Henry Ford HEART Score Randomized Trial
Rapid Discharge of Patients Evaluated for Possible Myocardial Infarction
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Background—Hospital evaluation of patients with chest pain is common and costly. The HEART score risk stratification tool that merges troponin testing into a clinical risk model for evaluation emergency department patients with possible acute myocardial infarction (AMI) has been shown to effectively identify a substantial low-risk subset of patients possibly safe for early discharge without stress testing, a strategy that could have tremendous healthcare savings implications.
Method and Results—A total of 105 patients evaluated for AMI in the emergency departments of 2 teaching hospitals in the Henry Ford Health System (Detroit and West Bloomfield, MI), between February 2014 and May 2015, with a modified HEART score ≤3 (which includes cardiac troponin I <0.04 ng/mL at 0 and 3 hours) were randomized to immediate discharge (n=53) versus management in an observation unit with stress testing (n=52). The primary end points were 30-day total charges and length of stay. Secondary end points were all-cause death, nonfatal AMI, rehospitalization for evaluation of possible AMI, and coronary revascularization at 30 days. Patients randomized to early discharge, compared with those who were admitted for observation and cardiac testing, spent less time in the hospital (median 6.3 hours versus 25.9 hours; P<0.001) with an associated reduction in median total charges of care ($2953 versus $9616; P<0.001). There were no deaths, AMIs, or coronary revascularizations in either group. One patient in each group was lost to follow-up.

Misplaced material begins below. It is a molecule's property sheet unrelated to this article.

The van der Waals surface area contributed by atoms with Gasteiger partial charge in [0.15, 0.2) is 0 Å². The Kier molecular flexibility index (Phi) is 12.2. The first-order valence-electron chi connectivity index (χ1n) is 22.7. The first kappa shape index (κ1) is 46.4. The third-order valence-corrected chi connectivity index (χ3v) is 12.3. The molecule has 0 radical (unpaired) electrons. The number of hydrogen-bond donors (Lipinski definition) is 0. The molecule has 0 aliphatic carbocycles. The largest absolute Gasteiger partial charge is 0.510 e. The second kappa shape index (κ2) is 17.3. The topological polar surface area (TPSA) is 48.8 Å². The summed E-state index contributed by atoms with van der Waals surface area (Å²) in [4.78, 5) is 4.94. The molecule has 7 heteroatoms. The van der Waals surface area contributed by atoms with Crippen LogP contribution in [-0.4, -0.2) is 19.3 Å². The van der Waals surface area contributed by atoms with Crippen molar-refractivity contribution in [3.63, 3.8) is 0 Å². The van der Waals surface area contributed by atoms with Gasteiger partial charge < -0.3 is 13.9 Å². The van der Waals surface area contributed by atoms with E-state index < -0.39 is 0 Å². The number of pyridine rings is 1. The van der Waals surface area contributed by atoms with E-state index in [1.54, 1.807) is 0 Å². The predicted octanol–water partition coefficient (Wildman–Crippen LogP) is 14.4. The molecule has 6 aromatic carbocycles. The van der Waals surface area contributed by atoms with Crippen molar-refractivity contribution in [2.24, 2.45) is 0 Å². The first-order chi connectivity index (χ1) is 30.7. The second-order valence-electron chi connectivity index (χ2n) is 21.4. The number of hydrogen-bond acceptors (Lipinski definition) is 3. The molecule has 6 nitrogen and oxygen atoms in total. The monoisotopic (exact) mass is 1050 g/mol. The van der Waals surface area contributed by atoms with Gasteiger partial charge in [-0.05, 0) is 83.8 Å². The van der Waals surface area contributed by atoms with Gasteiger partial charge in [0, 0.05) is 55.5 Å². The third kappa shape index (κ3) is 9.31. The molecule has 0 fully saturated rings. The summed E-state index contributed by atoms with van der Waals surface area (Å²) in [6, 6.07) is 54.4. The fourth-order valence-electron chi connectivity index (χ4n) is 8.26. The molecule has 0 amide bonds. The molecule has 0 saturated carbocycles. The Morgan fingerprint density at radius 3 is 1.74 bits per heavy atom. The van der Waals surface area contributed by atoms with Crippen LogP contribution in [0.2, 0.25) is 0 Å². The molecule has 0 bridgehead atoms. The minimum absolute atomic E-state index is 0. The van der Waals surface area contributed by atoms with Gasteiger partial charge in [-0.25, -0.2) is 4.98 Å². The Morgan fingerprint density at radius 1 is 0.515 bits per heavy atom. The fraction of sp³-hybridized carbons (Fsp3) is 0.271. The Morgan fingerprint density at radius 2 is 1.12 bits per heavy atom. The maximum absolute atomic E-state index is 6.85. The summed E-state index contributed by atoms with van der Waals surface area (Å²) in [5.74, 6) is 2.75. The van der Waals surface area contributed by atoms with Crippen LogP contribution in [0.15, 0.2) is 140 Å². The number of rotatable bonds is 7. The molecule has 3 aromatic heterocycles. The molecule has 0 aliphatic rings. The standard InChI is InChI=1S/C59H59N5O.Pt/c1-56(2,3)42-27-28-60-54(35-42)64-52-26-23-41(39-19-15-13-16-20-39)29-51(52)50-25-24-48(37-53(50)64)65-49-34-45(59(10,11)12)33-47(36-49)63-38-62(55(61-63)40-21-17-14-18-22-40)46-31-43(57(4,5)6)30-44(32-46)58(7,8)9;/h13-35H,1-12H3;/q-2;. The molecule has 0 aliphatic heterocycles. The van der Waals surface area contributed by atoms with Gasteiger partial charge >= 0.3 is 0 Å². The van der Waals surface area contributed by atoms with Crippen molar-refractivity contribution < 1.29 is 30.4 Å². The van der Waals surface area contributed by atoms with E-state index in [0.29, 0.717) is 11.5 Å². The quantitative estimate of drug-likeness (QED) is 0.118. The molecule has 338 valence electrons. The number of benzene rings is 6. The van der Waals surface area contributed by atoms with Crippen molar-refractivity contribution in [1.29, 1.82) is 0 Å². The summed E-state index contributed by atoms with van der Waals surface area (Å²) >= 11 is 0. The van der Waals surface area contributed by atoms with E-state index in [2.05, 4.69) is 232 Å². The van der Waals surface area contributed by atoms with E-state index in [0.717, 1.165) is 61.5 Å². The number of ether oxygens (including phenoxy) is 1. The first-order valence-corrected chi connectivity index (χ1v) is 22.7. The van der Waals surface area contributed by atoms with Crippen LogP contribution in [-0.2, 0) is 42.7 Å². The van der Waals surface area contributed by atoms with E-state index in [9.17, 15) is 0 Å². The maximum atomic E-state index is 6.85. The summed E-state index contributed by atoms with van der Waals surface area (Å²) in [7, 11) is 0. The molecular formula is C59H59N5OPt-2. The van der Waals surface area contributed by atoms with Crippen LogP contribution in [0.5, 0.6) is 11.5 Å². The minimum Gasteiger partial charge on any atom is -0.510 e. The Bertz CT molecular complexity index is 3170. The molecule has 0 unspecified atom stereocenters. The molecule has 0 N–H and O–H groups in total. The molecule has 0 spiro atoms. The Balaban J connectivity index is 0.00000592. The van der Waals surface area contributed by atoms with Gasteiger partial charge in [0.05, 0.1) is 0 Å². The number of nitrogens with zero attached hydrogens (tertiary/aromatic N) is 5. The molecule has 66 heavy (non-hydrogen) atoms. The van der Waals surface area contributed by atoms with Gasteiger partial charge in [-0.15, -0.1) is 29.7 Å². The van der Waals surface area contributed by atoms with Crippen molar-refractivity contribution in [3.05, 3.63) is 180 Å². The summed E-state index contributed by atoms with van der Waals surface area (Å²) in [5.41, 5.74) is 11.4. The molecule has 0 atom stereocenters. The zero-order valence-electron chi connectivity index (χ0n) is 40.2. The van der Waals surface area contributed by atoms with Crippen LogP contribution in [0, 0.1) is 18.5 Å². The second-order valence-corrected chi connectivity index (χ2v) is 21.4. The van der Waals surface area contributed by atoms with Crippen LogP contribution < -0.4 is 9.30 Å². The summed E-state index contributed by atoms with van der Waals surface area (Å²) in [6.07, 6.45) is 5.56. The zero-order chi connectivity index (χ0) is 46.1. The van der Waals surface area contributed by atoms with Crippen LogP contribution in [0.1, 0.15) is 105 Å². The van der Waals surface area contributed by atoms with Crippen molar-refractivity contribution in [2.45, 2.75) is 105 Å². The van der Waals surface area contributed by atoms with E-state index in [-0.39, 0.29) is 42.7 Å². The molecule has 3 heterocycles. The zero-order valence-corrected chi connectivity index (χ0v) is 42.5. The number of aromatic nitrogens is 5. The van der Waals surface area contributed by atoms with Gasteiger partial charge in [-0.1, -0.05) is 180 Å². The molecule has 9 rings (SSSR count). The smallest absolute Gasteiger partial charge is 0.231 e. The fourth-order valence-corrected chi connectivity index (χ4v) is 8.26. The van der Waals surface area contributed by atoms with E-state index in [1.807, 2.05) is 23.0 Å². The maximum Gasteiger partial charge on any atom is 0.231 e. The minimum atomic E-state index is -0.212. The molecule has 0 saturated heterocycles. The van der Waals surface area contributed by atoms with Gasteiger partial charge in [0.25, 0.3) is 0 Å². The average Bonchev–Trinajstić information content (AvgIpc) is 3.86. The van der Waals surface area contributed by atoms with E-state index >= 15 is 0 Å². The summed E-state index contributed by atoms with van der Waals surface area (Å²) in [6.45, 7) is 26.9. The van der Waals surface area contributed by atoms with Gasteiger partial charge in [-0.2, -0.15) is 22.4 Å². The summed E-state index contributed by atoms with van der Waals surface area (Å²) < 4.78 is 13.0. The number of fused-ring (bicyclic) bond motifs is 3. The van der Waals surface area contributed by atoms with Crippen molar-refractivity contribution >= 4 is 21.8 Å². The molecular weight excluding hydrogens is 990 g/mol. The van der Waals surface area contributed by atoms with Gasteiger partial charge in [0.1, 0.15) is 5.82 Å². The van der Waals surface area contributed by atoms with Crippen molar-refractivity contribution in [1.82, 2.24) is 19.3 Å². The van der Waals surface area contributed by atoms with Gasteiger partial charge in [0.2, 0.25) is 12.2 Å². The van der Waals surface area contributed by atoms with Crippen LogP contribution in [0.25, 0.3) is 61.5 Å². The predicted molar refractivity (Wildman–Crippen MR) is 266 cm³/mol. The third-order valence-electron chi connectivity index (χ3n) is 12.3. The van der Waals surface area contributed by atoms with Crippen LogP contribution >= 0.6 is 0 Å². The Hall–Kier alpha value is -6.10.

Conclusions—Among patients evaluated for possible AMI in the emergency department with a modified HEART score ≤3, early discharge without stress testing as compared with transfer to an observation unit for stress testing was associated with significant reductions in length of stay and total charges, a finding that has tremendous potential national healthcare expenditure implications.
- Received February 20, 2017.
- Accepted August 17, 2017.
- © 2017 American Heart Association, Inc.